For Smart Couples…Forget the Recession! Learn how to pay 1960's Prices for everything from salad dressing to dressing up for a night out!

Yes, you too can get everything you need at the Grocery Store for a pile of loose change!!

I’m not exaggerating here folks. Every week I go to the Grocery Store, dump our leftover change for the week into the CoinStar machine, and get pretty much everything we need without having to hand over one paper bill!!

OMG!! The Masters of Frugality would probably say. That machine charges 8 cents per dollar!!! Roll your own coins and take them to the bank and you won’t have to pay the fee!!! What are you crazy??

Well, yes, more than one person has told me I’m crazy. But that’s not the point. I work 50 hours a week, do some freelance writing on the side, keep up with this blog, and still manage to put a nice, homemade meal on the table for Mike 5 times a week. Not having to roll our change (because I SUCK at it, slow as molasses) is something I’m willing to lose out on 8 cents a dollar for.

We routinely have around $25 to $30 worth of change (after the troll in the CoinStar machine takes his cut) and that’s usually all we need to buy our food for the week.

So how do I buy what we need for the week, plus extra to stockpile for the future when the price is free or super cheap?? (FYI…“Stockpiling” is a term, recently made more popular by all the Extreme Couponing going on, that refers to an alternative method of shopping where one buys extras of non-perishable of freezable items when the price is free, for pennies, or severely discounted, so that the shopper will never have to worry about paying full retail for commonly purchased items again.)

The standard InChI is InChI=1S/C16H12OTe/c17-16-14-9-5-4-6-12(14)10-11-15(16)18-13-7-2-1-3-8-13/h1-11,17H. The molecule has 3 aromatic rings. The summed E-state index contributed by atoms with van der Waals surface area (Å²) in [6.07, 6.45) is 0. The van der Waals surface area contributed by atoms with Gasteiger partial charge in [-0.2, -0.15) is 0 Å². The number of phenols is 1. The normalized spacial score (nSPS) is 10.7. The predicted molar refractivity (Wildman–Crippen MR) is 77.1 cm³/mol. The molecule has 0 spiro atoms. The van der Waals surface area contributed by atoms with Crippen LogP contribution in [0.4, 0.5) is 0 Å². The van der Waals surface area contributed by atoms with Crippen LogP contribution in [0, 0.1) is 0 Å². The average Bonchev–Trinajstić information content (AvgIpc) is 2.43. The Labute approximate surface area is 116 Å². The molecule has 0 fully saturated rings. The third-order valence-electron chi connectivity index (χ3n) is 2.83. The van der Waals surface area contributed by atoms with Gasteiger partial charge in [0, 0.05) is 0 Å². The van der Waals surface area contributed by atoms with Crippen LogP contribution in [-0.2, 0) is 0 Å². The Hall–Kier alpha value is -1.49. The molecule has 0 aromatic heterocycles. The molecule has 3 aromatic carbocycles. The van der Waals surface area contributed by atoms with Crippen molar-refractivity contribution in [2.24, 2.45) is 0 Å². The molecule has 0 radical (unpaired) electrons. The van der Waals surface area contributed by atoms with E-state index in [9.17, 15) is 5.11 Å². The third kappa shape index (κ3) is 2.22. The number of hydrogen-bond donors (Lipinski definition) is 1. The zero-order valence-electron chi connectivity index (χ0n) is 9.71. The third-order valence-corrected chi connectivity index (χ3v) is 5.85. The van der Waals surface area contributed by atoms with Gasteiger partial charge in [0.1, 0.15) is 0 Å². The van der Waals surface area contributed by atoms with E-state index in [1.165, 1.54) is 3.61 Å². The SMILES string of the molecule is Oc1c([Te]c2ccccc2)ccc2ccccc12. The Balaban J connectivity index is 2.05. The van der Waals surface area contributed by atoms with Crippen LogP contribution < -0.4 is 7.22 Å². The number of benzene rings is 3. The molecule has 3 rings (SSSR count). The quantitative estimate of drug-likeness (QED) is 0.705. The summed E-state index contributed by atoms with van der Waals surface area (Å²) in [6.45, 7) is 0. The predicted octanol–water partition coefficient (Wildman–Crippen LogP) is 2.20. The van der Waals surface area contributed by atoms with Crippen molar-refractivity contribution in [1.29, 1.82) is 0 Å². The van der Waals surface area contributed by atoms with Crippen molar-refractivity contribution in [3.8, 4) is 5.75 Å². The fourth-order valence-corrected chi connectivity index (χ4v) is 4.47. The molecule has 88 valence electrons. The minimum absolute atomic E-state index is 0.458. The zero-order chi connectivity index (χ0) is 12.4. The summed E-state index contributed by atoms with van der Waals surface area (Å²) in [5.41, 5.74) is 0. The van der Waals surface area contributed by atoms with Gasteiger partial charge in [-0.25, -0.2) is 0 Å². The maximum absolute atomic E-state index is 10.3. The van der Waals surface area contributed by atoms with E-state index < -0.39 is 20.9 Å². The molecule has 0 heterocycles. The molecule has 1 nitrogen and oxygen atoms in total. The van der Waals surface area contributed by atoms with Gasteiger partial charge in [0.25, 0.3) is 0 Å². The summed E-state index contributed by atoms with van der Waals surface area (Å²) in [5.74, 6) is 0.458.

Some simple tips, which I will probably expound upon later…

  1. Pick your top-ten, most-often cooked, favorite, crowd-pleasin’, hubby lovin’, easy and delicious go-to meals. Scan the ingredients for each. You’ll probably notice several of the same/similar ingredients in a lot of them. Which of these ingredients can you store in your pantry or freeze? This should be the basis of your Master Stockpile List, or the items you should be on the lookout to buy (more than you need at the present) when the price is free, cheap, or heavily discounted.
  2. Try not to be brand loyal!! I’m only tried-and-true to a few food items in life, other than those items, I can zig-zag between brands and generics without a second thought. One that comes to mind is Jiff Peanut Butter. It’s OK to have a few favorites you will not deviate from. But have a sense of adventure when it comes to everything else, and your purse will thank you for it. Be willing to try whatever brand is cheapest. I bet (most times) you won’t be able to tell the difference.
  3. When it comes to meat, buy Grocery Store Loss Leaders. These are the meats/other deals on the front page of the grocery sale ad, put there to lure the consumer into the store with super low prices. If I find boneless, skinless chicken breasts on sale for $1.69 per pound, I’m stocking up for two or three weeks on chicken. If I find pot roast on sale for BOGO, I’m getting 4, not 2. Freeze what you don’t need for the next few weeks, and you will be eating cheap chicken instead of paying $3.59 per pound for chicken breasts next week when you get a hankerin’ for some General Tso’s Chicken.